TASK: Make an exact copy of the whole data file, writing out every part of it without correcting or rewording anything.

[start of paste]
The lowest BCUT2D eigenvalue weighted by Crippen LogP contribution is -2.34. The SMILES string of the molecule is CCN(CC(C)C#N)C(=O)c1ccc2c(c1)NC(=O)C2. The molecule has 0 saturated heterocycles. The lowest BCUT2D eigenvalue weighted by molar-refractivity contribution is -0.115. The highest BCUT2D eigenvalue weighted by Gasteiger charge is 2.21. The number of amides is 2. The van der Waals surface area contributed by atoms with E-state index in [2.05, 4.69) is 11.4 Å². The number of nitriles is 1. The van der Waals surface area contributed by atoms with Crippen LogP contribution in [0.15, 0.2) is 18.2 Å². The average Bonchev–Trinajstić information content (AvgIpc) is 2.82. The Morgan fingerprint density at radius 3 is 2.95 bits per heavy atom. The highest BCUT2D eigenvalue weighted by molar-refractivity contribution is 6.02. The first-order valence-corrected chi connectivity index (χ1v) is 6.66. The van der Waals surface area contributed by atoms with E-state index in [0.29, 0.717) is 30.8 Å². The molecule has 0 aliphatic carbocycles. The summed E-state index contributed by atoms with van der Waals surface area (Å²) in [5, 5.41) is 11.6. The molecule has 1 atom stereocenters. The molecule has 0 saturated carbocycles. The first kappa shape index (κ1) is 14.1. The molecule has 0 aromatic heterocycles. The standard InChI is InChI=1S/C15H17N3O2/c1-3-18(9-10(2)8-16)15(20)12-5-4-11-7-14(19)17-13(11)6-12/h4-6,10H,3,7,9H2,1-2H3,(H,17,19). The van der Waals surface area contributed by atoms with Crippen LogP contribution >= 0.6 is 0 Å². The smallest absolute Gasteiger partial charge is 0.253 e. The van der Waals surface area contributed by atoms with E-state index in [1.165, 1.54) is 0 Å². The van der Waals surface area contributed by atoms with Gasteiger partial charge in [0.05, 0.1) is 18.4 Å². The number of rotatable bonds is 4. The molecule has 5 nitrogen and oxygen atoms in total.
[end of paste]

The lowest BCUT2D eigenvalue weighted by Crippen LogP contribution is -2.34. The SMILES string of the molecule is CCN(CC(C)C#N)C(=O)c1ccc2c(c1)NC(=O)C2. The molecule has 0 saturated heterocycles. The lowest BCUT2D eigenvalue weighted by molar-refractivity contribution is -0.115. The highest BCUT2D eigenvalue weighted by Gasteiger charge is 2.21. The number of amides is 2. The van der Waals surface area contributed by atoms with E-state index in [2.05, 4.69) is 11.4 Å². The number of nitriles is 1. The van der Waals surface area contributed by atoms with Crippen LogP contribution in [0.15, 0.2) is 18.2 Å². The average Bonchev–Trinajstić information content (AvgIpc) is 2.82. The Morgan fingerprint density at radius 3 is 2.95 bits per heavy atom. The highest BCUT2D eigenvalue weighted by molar-refractivity contribution is 6.02. The first-order valence-corrected chi connectivity index (χ1v) is 6.66. The van der Waals surface area contributed by atoms with E-state index in [0.29, 0.717) is 30.8 Å². The molecule has 0 aliphatic carbocycles. The summed E-state index contributed by atoms with van der Waals surface area (Å²) in [5, 5.41) is 11.6. The molecule has 1 atom stereocenters. The molecule has 0 saturated carbocycles. The first kappa shape index (κ1) is 14.1. The molecule has 0 aromatic heterocycles. The standard InChI is InChI=1S/C15H17N3O2/c1-3-18(9-10(2)8-16)15(20)12-5-4-11-7-14(19)17-13(11)6-12/h4-6,10H,3,7,9H2,1-2H3,(H,17,19). The van der Waals surface area contributed by atoms with Crippen LogP contribution >= 0.6 is 0 Å². The smallest absolute Gasteiger partial charge is 0.253 e. The van der Waals surface area contributed by atoms with E-state index in [1.165, 1.54) is 0 Å². The van der Waals surface area contributed by atoms with Gasteiger partial charge in [0.05, 0.1) is 18.4 Å². The number of rotatable bonds is 4. The molecule has 5 nitrogen and oxygen atoms in total.